A friend crashed my car - what do I do?

If you are thinking of allowing someone else to drive your car, it's a good idea to check their driver’s licence status and your insurance policies first.

If a friend crashes your vehicle, your insurance policy may respond, depending on its terms. However, in some circumstances you may be left having to foot the damage bill yourself, or sue your friend for the money.

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A friend crashed my car - will my insurance cover the damage and injury liability?

Whether your third party, comprehensive or compulsory third party (CTP) insurance policy will cover damage or liability caused by your friend’s driving will depend on a number of factors:

  • Were they listed as a driver on the policy? This may not preclude coverage but may attract a higher excess.
  • Does your policy cover drivers of their age group? Some policies don’t cover drivers under 25 or under 30.
  • Did they have a current valid licence? If your friend’s licence is cancelled or suspended your insurance may not cover you.
  • Were they driving under the influence? If your friend was under the influence of alcohol or drugs at the time of the accident your insurance may not cover you.

If your policy does not respond, you will be liable for the costs of the damage to your car, damage to any other vehicles and public property.  You could also be sued for personal injury if someone is injured in the accident.

A friend crashed my car and was injured - what are their rights?

If your friend crashes your vehicle and is injured, they may be able to make a claim for injury compensation depending on whether or not they were fault.

When your friend is at fault

A claim for compensation can only be made against someone if they have breached their duty of care toward you. If your friend is at fault, they are the negligent party and are therefore unable to make a claim for injury compensation against someone else.

When your friend is not at fault

If your friend is not at fault for the accident, they can make a claim against the driver who is at fault. The at-fault driver will be covered by their compulsory third party (CTP) insurance. If the at-fault driver’s vehicle is not registered and therefore not insured with CTP or if the at-fault driver cannot be identified, your friend can still make a claim against the Nominal Defendant.

When will you be liable for your friend's injuries?

You will not be liable for any injuries sustained by your friend unless you have been negligent. For example, if you didn’t properly maintain your vehicle or it was unroadworthy and this caused the accident your injured friend may have grounds to sue you. It is unlikely your liability would be covered by your CTP insurance in this situation.

A friend crashed my car and won't pay

If your friend is at-fault in an accident and has damaged your car, they are liable for the damage. If you don’t have insurance to cover the damage, or don’t wish to make a claim on your insurance, you can ask them to pay for the damage.

If they refuse to pay, you can sue them for the amount that it costs to fix your car. However, there are other steps you should take first.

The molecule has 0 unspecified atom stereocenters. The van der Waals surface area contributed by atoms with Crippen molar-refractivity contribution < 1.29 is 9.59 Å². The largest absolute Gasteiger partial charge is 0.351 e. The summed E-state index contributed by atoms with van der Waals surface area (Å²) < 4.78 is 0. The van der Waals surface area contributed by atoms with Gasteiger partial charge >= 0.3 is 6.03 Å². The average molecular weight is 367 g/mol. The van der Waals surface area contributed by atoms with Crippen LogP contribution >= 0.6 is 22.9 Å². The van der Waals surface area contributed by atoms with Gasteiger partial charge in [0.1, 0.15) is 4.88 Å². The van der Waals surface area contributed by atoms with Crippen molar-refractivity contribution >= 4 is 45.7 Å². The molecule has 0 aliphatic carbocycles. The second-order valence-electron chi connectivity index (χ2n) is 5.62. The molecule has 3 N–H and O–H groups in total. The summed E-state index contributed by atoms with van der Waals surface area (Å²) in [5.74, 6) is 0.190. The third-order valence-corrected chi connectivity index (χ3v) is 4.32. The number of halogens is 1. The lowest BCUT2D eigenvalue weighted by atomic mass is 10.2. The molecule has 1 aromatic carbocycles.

1. Get a quote for the damage. If your car is able to be repaired, obtain a written quote from 2 or 3 qualified repairers for the labour and parts required to fix the damage. If your car is not repairable or the repair costs are more than the vehicle is worth (write-off), obtain at least 2 written valuations of the car’s pre-accident value from an expert valuer, car yard or qualified panel beater.
  2. Discuss the matter. Talk to your friend about the quote and see if they are willing to pay in instalments or come to an agreement.
  3. Send a letter of demand. If they won’t pay, send a letter making a formal demand for payment of the sum of the lowest repair quote and any towing or associated costs. Make sure you have your friend’s correct name and address and be sure to attach a copy of your quotes.
  4. Send a final demand. If there is no response to your first demand you can make a further demand, indicating that if the payment is not made by a certain date, you will institute court proceedings.

If your friend still refuses to pay, you can lodge a claim with QCAT for claims under $25,000 or in an appropriate Queensland civil court for a claim over $25,000.

A friend crashed my car - can I sue?

If your friend crashes your car and you can’t or don’t want to claim on your insurance, you may be able to sue them for the cost of fixing the damage to your vehicle or for its pre-accident value if it's a write-off.

If you are considering suing someone, it is best to seek legal advice beforehand. If you make a claim and you are unsuccessful, you may have to pay the other party’s legal costs.

Next steps - get advice now

It’s important to get advice for your specific situation. Check if you can make a risk-free compensation claim and get free initial advice from our Principal lawyer, Greg Smith.

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Last update on:
May 29, 2018
Disclaimer: This information is designed for general information in relation to Queensland compensation law. It does not constitute legal advice. We strongly recommend you seek legal advice in regards to your specific situation. For expert advice call 1800 266 801 or chat via live chat to arrange free initial advice with our Principal lawyer, Greg Smith.

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